Out of a humble hangar at Spirit of St. Louis Airport in Chesterfield, Missouri, Wings of Hope has been saving and changing lives through the power of aviation for 60 years. Founded in 1963, the organization began as a capital campaign to send an airplane to missionaries flying around Kenya, providing medical support and relief to communities in need. Wings of Hope has grown into a global humanitarian network serving more than 40,000 people in 10 countries in 2022.
Medevac Services and Aviation-supported Medical Brigades
How does this Midwest aviation nonprofit impact so many worldwide? Through partnership. Wings of Hope works with community partners to connect people with the resources they need to live healthy and dignified lives. The ultimate goal is to help communities build sustainable solutions to determine their futures long after Wings of Hope has moved on to its next mission.
Wings of Hope’s Global Humanitarian Network provides people access to health care using two primary delivery models: medevac and brigade services. Medevac flights respond to emergency calls for help from individuals in distress, flying into remote regions to provide emergency treatment onsite or transportation to the nearest hospital. Brigades, which are scheduled with the local community and health workers in advance, use aircraft to transport medical equipment and health care providers to indigenous communities and provide services based on local needs.
Medical Air Transport in the U.S.
Wings of Hope made its first medical air transport flight in the U.S. in 2003. Since then, its Medical Relief & Air Transport (MAT) Program has flown thousands of individuals and their families to transformative health care at the country’s top hospitals, including the Mayo Clinic, M.D. Anderson and Shriners Hospitals for Children. All flights are free, removing this hefty financial burden from the stresses of managing serious health conditions. The MAT Program operates with three stretcher-capable piston twins: Two Piper Senecas and a Piper Navajo. The all-volunteer, two-pilot crews fly within an 800-mile radius of St. Louis.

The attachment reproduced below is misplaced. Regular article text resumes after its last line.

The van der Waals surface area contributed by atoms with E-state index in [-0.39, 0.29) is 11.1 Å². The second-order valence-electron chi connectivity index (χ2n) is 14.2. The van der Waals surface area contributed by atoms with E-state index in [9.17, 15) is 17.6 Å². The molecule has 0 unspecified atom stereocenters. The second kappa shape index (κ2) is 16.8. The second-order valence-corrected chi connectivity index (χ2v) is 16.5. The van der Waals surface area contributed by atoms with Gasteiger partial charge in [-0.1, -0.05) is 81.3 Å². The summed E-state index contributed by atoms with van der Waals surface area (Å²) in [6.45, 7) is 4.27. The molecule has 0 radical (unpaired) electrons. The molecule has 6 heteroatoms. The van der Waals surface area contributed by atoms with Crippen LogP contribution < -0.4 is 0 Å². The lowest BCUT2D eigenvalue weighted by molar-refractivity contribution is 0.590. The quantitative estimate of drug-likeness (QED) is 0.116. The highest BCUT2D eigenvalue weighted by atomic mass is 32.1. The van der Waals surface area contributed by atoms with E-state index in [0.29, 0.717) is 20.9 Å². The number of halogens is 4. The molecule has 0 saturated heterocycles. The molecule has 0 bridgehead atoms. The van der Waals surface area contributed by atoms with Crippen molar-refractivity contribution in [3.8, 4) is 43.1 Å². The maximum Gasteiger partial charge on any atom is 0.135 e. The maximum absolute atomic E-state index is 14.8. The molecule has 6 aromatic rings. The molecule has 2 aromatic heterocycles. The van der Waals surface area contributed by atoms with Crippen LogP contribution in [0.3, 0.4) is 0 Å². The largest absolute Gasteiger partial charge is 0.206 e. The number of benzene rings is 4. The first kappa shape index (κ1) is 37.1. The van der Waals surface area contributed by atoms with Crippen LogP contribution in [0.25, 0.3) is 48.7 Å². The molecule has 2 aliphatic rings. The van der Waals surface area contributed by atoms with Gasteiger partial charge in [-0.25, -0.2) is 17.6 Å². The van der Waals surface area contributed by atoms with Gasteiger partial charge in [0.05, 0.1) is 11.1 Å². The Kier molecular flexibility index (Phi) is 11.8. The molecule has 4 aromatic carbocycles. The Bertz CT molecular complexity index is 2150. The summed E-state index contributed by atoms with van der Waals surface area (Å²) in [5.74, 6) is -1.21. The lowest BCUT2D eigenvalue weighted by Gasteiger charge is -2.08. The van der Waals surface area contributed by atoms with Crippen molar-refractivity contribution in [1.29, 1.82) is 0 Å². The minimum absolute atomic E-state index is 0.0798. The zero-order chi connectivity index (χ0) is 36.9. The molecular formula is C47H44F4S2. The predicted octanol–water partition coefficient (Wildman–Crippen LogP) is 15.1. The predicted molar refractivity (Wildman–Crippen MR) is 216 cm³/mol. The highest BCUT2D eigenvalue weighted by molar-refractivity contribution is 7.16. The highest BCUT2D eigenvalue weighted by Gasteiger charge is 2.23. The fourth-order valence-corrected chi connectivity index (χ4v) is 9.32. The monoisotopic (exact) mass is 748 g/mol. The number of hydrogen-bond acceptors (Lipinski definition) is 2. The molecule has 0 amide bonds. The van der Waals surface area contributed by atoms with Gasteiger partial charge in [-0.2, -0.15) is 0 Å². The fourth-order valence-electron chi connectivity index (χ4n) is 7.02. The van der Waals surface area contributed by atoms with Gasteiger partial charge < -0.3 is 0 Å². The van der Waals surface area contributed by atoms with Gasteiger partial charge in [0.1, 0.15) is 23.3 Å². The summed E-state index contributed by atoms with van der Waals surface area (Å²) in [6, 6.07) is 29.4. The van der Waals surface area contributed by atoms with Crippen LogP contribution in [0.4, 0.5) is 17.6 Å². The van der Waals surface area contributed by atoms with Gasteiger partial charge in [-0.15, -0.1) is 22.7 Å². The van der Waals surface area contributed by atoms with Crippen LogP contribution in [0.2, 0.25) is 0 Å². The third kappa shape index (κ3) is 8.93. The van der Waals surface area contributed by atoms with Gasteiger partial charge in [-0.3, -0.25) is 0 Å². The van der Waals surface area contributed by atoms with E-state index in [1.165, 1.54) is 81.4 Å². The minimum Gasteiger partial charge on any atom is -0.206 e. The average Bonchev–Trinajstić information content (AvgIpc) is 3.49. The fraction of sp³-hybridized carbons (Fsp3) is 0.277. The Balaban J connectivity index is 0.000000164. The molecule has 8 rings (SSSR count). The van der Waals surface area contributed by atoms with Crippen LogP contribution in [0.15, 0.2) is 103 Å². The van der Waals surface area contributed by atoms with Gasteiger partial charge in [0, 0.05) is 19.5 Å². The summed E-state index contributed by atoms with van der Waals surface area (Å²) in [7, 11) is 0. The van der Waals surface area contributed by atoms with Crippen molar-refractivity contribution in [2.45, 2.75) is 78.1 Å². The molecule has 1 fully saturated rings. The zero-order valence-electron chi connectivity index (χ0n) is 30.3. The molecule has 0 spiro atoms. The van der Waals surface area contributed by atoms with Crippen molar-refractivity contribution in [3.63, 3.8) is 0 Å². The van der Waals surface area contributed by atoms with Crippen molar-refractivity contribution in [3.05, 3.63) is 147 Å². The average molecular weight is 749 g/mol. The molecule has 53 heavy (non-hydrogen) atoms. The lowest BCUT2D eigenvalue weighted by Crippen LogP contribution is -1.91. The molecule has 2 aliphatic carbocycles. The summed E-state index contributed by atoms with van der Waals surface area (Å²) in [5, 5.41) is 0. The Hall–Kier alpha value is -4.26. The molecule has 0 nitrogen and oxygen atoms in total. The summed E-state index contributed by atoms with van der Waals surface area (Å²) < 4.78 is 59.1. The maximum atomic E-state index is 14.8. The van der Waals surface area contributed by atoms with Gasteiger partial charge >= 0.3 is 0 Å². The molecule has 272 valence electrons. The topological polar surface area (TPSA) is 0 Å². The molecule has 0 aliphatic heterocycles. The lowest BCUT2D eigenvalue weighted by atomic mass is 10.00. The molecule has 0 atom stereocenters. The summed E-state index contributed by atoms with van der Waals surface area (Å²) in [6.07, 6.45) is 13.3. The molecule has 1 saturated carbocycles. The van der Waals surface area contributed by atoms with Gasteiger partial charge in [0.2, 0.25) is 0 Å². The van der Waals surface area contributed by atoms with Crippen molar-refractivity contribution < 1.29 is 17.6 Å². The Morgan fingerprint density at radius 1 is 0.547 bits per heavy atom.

Born one leg shorter than the other, 16-year-old Micah has been flying with Wings of Hope from her home in Kansas to Shriners Children’s St. Louis since she was 5. After 16 surgeries and countless follow-up appointments, Micah is close to completing her treatment. She says her last flight with Wings of Hope will be bittersweet: “You guys have watched me grow up.”
STEM and Aviation Education for Students
In 2019, Wings of Hope established SOAR into STEM to engage students in pursuing STEM and aviation careers. SOAR into STEM Education Coordinator Robert Powell believes, “the best way to get young people excited about STEM is to give them something real to work on.” The four-week education program embraces that philosophy—offering hands-on experiences working on planes in the Wings of Hope hangar, using a flight simulator, flying drones and taking a discovery flight with a certificated flight instructor. Source: ‚AOPA‘.